Many colorectal cancer survivors in the United States face substantial cardiovascular disease comorbidity. Data from the Surveillance, Epidemiology, and End Results (SEER)-Medicare population indicate that more than half of those with primary stage I to III colorectal cancer after age 65 years in the United States will also be diagnosed with cardiovascular disease in the decade after cancer diagnosis.1 Increased cardiovascular disease risk in colorectal cancer survivors relative to the general population is likely attributable to multiple shared risk factors, many of which are precursors or consequences of obesity. The potential for cardiac toxic effects from cancer treatment is also a concern.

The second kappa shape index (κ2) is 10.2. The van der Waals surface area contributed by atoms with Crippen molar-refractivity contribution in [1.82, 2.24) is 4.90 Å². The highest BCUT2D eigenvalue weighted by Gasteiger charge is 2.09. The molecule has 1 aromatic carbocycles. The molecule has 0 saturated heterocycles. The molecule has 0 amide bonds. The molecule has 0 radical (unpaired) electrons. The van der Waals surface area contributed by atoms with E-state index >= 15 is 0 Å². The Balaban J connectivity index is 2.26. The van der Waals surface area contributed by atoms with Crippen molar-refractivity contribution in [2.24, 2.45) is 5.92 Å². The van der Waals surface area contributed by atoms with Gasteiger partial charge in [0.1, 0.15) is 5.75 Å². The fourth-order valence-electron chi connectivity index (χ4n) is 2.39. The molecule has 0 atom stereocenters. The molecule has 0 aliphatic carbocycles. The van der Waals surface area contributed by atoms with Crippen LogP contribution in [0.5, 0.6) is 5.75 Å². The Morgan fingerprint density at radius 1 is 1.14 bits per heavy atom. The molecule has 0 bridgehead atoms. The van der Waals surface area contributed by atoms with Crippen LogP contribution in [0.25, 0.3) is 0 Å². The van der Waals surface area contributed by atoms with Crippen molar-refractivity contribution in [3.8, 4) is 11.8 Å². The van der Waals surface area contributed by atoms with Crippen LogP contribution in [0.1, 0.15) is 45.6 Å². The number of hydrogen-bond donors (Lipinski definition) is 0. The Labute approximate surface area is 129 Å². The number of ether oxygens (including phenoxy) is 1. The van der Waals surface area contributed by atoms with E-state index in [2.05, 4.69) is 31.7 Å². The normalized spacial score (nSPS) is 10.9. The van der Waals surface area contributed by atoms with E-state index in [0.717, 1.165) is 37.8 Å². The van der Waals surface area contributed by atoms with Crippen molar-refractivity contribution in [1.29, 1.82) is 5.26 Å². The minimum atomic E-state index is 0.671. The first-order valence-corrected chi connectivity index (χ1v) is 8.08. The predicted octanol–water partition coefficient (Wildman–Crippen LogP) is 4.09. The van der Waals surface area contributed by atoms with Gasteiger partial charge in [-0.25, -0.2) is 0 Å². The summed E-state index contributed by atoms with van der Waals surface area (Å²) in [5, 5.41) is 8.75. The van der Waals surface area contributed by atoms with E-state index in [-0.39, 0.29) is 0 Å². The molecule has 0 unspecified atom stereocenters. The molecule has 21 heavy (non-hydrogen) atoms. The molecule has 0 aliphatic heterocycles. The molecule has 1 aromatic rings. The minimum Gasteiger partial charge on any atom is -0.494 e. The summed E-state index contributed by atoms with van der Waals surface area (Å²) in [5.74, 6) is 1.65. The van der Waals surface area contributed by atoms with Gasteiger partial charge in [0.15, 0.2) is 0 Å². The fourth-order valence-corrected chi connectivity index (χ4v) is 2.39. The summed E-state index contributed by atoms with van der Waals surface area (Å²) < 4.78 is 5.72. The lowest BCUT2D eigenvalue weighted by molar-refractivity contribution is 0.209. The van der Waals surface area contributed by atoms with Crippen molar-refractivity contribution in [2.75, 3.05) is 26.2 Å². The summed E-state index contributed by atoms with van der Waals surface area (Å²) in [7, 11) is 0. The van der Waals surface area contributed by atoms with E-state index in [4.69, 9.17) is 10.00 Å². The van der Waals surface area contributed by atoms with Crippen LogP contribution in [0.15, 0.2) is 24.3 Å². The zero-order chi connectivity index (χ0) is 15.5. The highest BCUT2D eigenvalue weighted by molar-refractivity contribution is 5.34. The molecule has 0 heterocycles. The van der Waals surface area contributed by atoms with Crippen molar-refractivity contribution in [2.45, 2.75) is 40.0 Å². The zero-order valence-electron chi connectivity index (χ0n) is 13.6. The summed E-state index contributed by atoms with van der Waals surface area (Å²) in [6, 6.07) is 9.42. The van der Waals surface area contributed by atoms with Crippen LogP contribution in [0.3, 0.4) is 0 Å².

Passarelli MN. Obesity and the Importance of Cardiovascular Disease Surveillance After Colorectal Cancer. JAMA Oncol. Published online May 16, 20195(7):973–974. doi:10.1001/jamaoncol.2019.0676
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